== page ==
A similar signature-gathering campaign is also underway in Arizona to overturn constitutional bans are already underway in Arizona, and as similar effort will launch later this month in Oregon. Nevada’s legislature has completed the first steps of a long process to reverse that state’s marriage ban in 2016.
In this original BTB Investigation, we unveil the tragic story of Kirk Murphy, a four-year-old boy who was treated for “cross-gender disturbance” in 1970 by a young grad student by the name of George Rekers. This story is a stark reminder that there are severe and damaging consequences when therapists try to ensure that boys will be boys.
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In 2005, the Southern Poverty Law Center wrote that “[Paul] Cameron’s ‘science’ echoes Nazi Germany.” What the SPLC didn”t know was Cameron doesn’t just “echo” Nazi Germany. He quoted extensively from one of the Final Solution’s architects. This puts his fascination with quarantines, mandatory tattoos, and extermination being a “plausible idea” in a whole new and deeply disturbing light.
On February 10, I attended an all-day “Love Won Out” ex-gay conference in Phoenix, put on by Focus on the Family and Exodus International. In this series of reports, I talk about what I learned there: the people who go to these conferences, the things that they hear, and what this all means for them, their families and for the rest of us.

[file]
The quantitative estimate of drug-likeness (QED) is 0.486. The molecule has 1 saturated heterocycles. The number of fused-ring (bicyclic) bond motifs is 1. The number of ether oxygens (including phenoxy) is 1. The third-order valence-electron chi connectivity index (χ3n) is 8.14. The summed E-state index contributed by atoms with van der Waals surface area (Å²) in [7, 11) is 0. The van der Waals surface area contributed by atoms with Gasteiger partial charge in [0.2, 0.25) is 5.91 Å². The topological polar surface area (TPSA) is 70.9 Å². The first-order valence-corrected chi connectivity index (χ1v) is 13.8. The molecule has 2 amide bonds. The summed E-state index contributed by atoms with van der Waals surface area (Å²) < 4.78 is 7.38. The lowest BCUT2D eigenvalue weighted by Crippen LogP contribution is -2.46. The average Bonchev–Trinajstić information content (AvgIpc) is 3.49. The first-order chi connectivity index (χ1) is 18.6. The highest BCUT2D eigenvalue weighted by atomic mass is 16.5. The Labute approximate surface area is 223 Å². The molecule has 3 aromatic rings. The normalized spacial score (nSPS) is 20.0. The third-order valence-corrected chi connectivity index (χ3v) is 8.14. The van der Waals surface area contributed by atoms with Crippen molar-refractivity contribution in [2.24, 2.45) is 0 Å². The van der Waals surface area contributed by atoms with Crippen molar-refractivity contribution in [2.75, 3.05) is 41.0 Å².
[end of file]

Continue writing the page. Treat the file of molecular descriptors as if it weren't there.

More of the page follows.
Prologue: Why I Went To “Love Won Out”
Part 1: What’s Love Got To Do With It?
Part 2: Parents Struggle With “No Exceptions”
Part 3: A Whole New Dialect
Part 4: It Depends On How The Meaning of the Word "Change" Changes
Part 5: A Candid Explanation For "Change"
Using the same research methods employed by most anti-gay political pressure groups, we examine the statistics and the case studies that dispel many of the myths about heterosexuality. Download your copy today!
And don‘t miss our companion report, How To Write An Anti-Gay Tract In Fifteen Easy Steps.
Anti-gay activists often charge that gay men and women pose a threat to children. In this report, we explore the supposed connection between homosexuality and child sexual abuse, the conclusions reached by the most knowledgeable professionals in the field, and how anti-gay activists continue to ignore their findings. This has tremendous consequences, not just for gay men and women, but more importantly for the safety of all our children.
Anti-gay activists often cite the “Dutch Study” to claim that gay unions last only about 1½ years and that the these men have an average of eight additional partners per year outside of their steady relationship. In this report, we will take you step by step into the study to see whether the claims are true.
Tony Perkins’ Family Research Council submitted an Amicus Brief to the Maryland Court of Appeals as that court prepared to consider the issue of gay marriage. We examine just one small section of that brief to reveal the junk science and fraudulent claims of the Family “Research” Council.
The FBI’s annual Hate Crime Statistics aren’t as complete as they ought to be, and their report for 2004 was no exception. In fact, their most recent report has quite a few glaring holes. Holes big enough for Daniel Fetty to fall through.